A small RCT of 30 patients undergoing laparoscopic gastric banding reported a reduction in self-reported pain scores among patients receiving postoperative intraperitoneal LA infusion compared with those in the placebo group, although they failed to demonstrate any reduction in morphine use during the first 48 postoperative hours.[5] Where patient-controlled administration (PCA) of analgesia was used in an RCT of women undergoing abdominal hysterectomy, women receiving intraperitoneal LA infusion were found to use less opioids in the 24 postoperative hours than those in the placebo group, although they reported similar levels of pain.[6] Although these two small studies point towards possible opioid-sparing or analgesic benefits associated with postoperative intraperitoneal LA, their use in laparoscopic pelvic surgery has yet to be established.

The aim of the trial was to measure if the amount of self-administered morphine used via a PCA pump was reduced by a clinically significant amount in women who had a continuous local anaesthetic infusion into the peritoneum, compared with a control group who were given 0.9% normal saline.


A single-centre, double-blind, randomised placebo-controlled trial was conducted. Participants were recruited from Ashford and St Peter's Hospitals NHS Foundation Trust in the UK. Women were eligible to participate if they were undergoing a total laparoscopic hysterectomy or laparoscopically assisted vaginal hysterectomy and were excluded if they were having surgery for suspected cancer; had a reported allergy to local anaesthetic agents or morphine; or were unable to give informed consent. A laparoscopically assisted vaginal hysterectomy was defined as a laparoscopic hysterectomy where the pedicles up to and including the uterine artery were ligated laparoscopically. In a laparoscopically assisted vaginal hysterectomy the uterosacral pedicle was ligated vaginally and, in addition, the vault was closed vaginally as well. With a total laparoscopic hysterectomy all the pedicles were ligated laparoscopically and the vaginal vault were closed laparoscopically. All participants provided written informed consent.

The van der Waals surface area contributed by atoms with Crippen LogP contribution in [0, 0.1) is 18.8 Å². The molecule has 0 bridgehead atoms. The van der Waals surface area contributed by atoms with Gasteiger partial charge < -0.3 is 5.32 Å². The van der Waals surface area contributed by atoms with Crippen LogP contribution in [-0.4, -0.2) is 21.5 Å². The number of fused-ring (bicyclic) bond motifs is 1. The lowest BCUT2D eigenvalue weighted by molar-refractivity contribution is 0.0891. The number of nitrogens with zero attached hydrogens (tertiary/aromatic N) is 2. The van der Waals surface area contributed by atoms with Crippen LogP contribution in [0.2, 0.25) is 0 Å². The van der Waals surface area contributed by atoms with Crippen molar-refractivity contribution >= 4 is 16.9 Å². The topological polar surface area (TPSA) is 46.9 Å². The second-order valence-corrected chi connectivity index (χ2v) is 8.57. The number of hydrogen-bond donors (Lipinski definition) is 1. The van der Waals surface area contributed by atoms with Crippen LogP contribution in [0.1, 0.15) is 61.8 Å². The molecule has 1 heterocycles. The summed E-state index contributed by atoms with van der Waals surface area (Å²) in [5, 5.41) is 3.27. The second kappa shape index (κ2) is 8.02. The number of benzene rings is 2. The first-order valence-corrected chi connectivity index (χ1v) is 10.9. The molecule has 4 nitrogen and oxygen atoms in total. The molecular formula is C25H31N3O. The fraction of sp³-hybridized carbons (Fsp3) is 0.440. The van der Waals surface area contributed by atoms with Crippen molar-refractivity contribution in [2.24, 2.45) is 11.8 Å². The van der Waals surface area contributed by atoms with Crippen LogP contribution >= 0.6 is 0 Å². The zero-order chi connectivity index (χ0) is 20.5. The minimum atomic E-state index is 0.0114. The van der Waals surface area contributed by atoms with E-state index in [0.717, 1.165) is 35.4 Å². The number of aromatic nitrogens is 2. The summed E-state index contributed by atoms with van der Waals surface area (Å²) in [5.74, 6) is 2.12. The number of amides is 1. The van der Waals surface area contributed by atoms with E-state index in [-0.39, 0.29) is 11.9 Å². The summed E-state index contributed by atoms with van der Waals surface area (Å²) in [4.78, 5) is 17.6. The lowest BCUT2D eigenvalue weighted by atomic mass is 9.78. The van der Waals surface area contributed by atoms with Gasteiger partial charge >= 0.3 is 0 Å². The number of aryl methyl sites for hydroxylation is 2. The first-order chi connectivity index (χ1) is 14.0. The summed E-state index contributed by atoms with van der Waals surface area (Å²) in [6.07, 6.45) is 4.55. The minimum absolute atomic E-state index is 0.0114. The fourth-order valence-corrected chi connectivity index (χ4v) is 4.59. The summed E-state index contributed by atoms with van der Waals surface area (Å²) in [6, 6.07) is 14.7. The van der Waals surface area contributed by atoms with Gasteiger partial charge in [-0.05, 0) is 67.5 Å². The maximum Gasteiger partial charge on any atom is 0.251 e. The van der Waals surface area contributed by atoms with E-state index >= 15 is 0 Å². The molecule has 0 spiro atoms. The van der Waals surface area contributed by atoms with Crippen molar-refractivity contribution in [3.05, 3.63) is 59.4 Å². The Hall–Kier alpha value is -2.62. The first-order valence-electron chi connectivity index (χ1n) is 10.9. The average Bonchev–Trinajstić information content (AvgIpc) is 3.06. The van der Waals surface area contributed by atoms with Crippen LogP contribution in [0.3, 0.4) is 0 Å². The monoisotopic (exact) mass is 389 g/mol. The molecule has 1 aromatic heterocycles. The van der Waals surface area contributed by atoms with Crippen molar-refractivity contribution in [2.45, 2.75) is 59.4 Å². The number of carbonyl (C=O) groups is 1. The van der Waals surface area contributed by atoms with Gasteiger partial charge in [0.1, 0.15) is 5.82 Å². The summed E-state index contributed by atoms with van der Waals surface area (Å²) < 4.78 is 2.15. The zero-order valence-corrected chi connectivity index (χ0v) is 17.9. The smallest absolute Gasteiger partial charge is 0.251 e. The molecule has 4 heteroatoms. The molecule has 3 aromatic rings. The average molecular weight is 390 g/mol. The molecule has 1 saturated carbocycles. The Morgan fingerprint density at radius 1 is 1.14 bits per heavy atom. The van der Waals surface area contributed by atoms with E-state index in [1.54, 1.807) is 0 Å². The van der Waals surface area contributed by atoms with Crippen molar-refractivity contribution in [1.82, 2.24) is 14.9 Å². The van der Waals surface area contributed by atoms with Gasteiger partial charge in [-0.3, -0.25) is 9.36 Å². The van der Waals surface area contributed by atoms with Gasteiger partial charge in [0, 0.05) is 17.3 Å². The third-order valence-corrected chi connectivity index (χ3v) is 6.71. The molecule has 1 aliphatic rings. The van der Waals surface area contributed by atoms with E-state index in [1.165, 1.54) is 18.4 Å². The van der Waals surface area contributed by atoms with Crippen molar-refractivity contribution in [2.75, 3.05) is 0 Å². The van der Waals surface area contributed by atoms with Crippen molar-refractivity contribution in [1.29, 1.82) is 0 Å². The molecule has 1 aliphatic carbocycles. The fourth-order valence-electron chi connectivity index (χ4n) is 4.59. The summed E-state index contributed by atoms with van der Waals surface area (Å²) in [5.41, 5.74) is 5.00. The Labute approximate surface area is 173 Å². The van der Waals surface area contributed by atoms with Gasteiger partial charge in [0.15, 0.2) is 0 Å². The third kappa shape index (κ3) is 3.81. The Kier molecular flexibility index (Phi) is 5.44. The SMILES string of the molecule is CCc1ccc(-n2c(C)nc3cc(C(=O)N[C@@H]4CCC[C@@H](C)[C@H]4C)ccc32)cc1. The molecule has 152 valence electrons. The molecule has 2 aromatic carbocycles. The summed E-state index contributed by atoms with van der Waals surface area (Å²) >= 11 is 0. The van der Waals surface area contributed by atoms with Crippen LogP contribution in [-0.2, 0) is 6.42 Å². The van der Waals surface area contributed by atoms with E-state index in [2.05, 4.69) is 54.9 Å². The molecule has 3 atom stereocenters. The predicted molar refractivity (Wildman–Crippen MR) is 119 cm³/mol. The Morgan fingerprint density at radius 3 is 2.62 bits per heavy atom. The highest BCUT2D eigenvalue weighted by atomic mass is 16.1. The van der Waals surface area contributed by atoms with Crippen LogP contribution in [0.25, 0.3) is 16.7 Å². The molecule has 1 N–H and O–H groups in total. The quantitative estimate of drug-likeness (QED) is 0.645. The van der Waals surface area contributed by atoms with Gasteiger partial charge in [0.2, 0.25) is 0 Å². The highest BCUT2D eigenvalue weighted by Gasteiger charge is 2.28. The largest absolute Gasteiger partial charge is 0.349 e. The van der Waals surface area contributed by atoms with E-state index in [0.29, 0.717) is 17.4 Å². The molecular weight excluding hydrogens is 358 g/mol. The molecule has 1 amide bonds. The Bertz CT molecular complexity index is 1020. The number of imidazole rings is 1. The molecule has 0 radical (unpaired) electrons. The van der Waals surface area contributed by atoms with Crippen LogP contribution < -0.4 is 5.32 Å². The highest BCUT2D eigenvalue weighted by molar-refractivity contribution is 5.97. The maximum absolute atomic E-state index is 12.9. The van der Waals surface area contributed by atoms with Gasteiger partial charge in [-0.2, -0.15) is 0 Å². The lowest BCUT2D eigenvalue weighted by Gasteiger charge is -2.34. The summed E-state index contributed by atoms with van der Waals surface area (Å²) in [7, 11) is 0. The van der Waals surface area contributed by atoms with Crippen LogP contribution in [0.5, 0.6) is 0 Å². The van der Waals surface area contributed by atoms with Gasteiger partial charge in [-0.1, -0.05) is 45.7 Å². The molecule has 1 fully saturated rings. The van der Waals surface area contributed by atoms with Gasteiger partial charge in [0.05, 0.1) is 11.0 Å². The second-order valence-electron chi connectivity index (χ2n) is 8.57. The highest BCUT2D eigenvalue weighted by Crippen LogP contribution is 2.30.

Eligible participants were randomly assigned in a 1:1 ratio to a continuous infusion of either 0.5% levobupivicaine or 0.9% normal saline. Group allocation was performed using computer-generated random numbers, which were placed in sealed, opaque, serially numbered envelopes, which were opened at the end of the operation. Randomisation was conducted by a statistician who was otherwise not involved in the study. The envelopes were opened by the anaesthetist who prepared the solution, but who was not otherwise involved with the collection or analysis of the data.

At the end of the operation, all women had a multi-hole infusion catheter attached to an ON-Q pump inserted percutaneously through a 2-mm suprapubic incision into the pelvis under direct laparoscopic vision. The catheter tip was guided so that the infusion part of the catheter was placed in the peritoneal cavity at the vaginal vault. The catheter was kept in place with steri-strips and a dressing to the skin, and the ON-Q pump was attached to the patient's clothing. The ON-Q pump is an elastomeric pump with a capacity to hold 100 ml of fluid and releases this at a rate of 2 ml/hour. A bolus of 4 ml of the infusion was delivered via the catheter before the infusion was commenced. The participants and surgeon were blinded to the type of solution being administered.